3D printing is continually proving to have enormous advantages and opportunities to revolutionize the medical industry. The technology is offering exciting new ways to provide personalized care in various sectors and create better-performing medical devices. Key applications of medical 3D printing can include orthopedic implants, personalized surgery and a range of medical devices.
Orthopedic implants are used to surgically replace a missing joint or bone enabling medical professionals to create better-fitting, longer-lasting, and higher-performing implants. One of the factors driving the demand for 3D printed implants is the potential for enhanced implant performance, owing to generative design flexibility and topology optimization. Implants can be designed with porous surface structures, facilitating faster integration between a living bone and the artificial implant. 3D printing is increasingly being utilized to develop patient-specific anatomical models for education, pre-surgical planning and bespoke surgical tools using the patient’s own medical imaging data. The accessibility of medical CAD/CAM software and lower-cost desktop 3D printers is increasing, enabling hospitals to establish more 3D printing labs like the Melbourne based 3DMedLab at Austin Health or the EPIC Lab at Westmead Children’s Hospital. Medical and dental devices like prosthetics, biodegradable stents, braces, dentures, and clear aligners can also significantly benefit from 3D printing advances. According to a recent report by market research firm, SmarTech Analysis, the market for medical 3D printing is currently estimated to be worth $1.25 billion. By 2027, the market value is set to grow to $6.08 billion.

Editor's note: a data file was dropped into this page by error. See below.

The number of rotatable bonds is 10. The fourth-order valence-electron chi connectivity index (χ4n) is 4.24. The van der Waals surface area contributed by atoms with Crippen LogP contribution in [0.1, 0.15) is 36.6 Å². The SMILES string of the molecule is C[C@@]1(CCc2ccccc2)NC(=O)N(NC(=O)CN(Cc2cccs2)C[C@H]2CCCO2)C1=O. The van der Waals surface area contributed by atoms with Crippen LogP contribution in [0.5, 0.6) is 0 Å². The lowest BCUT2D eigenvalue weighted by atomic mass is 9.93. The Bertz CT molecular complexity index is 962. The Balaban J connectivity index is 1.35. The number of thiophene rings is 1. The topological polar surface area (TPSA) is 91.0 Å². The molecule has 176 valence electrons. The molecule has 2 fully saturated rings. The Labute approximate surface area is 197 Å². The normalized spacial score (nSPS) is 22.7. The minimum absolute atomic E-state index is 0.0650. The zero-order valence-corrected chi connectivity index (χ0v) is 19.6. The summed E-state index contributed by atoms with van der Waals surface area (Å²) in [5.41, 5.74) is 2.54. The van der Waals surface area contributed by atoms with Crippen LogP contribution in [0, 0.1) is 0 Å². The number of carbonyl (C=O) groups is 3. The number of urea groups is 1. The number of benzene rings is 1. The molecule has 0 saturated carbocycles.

However, unlocking the full potential of 3D printing for healthcare is not without its challenges. The rapid advances of this technology are allowing more complex and, in some cases, higher risk medical devices to be manufactured for an individual patient and are also allowing point of care manufacturing of these personalized medical devices. The fact that developments evolve so quickly means that there is a lack of comprehensive regulatory frameworks and hence is proving to be one of the industry’s biggest barriers moving forward. Several regulatory bodies around the world are working on developing standards for 3D printing in healthcare. Most notably, the U.S Food and Drug Administration (FDA), issued a guidance “Technical Considerations for Additive Manufactured Devices” in December 2017. The guidance highlights the technical considerations and recommendations for the design, manufacturing, and testing of 3D printed medical devices. For an easy to understand the classification of FDA approved medical devices with examples of each, visit AMFG and for an excellent summary of an international comparison of regulatory body updates check out this previous 3DHeals Expert Corner blog written by Dr. Khalid Rafi titled “A world of Regulation: Updates on 3D Printed Medical Devices”. Patient-specific devices are definitely the most complicated cases to regulate. Traditionally manufactured medical devices are a standardized, one-size-fits-all approach. However, with a product that is customized, it can be difficult to test each and every single device that is custom-made. Looking ahead, to produce more opportunities for personalization, regulatory bodies need to find ways of how to pre-approve custom devices. Currently, it’s challenging because the requirements for approval are developed to certify off the shelf implants and instruments. Therefore, regulatory bodies need to focus on how they can address the differences between people rather than only similarities to enable this level of personalized care. Organizations like the FDA are trying to overcome this issue by setting maximum and minimum sizes or features for custom-created devices.